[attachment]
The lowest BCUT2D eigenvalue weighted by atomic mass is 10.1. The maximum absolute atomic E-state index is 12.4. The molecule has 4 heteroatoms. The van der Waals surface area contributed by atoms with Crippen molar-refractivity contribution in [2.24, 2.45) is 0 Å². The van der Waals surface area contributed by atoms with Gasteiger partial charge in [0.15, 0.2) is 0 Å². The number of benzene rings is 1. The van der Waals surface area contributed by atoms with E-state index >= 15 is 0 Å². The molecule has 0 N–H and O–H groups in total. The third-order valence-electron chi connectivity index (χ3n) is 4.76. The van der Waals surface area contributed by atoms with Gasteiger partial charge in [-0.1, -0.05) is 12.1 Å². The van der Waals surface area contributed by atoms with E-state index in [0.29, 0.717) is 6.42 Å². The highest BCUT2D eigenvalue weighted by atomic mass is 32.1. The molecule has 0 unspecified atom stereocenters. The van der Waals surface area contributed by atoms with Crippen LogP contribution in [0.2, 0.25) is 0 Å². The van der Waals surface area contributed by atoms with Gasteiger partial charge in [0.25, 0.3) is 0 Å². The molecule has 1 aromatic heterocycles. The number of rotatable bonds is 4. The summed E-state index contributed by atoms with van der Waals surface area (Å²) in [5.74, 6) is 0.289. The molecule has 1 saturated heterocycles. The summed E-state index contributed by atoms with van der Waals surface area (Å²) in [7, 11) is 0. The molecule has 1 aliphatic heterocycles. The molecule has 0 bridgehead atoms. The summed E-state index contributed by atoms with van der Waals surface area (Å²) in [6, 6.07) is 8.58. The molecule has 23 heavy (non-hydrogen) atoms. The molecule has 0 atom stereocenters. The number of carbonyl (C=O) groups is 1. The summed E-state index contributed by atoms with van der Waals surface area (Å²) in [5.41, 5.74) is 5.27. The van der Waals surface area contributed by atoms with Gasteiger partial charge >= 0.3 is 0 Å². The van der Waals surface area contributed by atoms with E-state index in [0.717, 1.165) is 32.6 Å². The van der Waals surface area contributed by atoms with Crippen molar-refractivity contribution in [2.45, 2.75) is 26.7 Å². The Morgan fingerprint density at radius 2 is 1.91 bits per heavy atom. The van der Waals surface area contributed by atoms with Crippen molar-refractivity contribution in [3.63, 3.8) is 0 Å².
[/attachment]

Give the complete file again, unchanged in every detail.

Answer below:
The lowest BCUT2D eigenvalue weighted by atomic mass is 10.1. The maximum absolute atomic E-state index is 12.4. The molecule has 4 heteroatoms. The van der Waals surface area contributed by atoms with Crippen molar-refractivity contribution in [2.24, 2.45) is 0 Å². The van der Waals surface area contributed by atoms with Gasteiger partial charge in [0.15, 0.2) is 0 Å². The number of benzene rings is 1. The van der Waals surface area contributed by atoms with E-state index >= 15 is 0 Å². The molecule has 0 N–H and O–H groups in total. The third-order valence-electron chi connectivity index (χ3n) is 4.76. The van der Waals surface area contributed by atoms with Gasteiger partial charge in [-0.1, -0.05) is 12.1 Å². The van der Waals surface area contributed by atoms with E-state index in [0.29, 0.717) is 6.42 Å². The highest BCUT2D eigenvalue weighted by atomic mass is 32.1. The molecule has 0 unspecified atom stereocenters. The van der Waals surface area contributed by atoms with Crippen LogP contribution in [0.2, 0.25) is 0 Å². The van der Waals surface area contributed by atoms with Gasteiger partial charge in [0.25, 0.3) is 0 Å². The molecule has 1 aromatic heterocycles. The number of rotatable bonds is 4. The summed E-state index contributed by atoms with van der Waals surface area (Å²) in [5.74, 6) is 0.289. The molecule has 1 saturated heterocycles. The summed E-state index contributed by atoms with van der Waals surface area (Å²) in [7, 11) is 0. The molecule has 1 aliphatic heterocycles. The molecule has 0 bridgehead atoms. The summed E-state index contributed by atoms with van der Waals surface area (Å²) in [6, 6.07) is 8.58. The molecule has 23 heavy (non-hydrogen) atoms. The molecule has 0 atom stereocenters. The number of carbonyl (C=O) groups is 1. The summed E-state index contributed by atoms with van der Waals surface area (Å²) in [5.41, 5.74) is 5.27. The van der Waals surface area contributed by atoms with Gasteiger partial charge >= 0.3 is 0 Å². The van der Waals surface area contributed by atoms with E-state index in [0.717, 1.165) is 32.6 Å². The van der Waals surface area contributed by atoms with Crippen molar-refractivity contribution in [2.45, 2.75) is 26.7 Å². The Morgan fingerprint density at radius 2 is 1.91 bits per heavy atom. The van der Waals surface area contributed by atoms with Crippen molar-refractivity contribution in [3.63, 3.8) is 0 Å².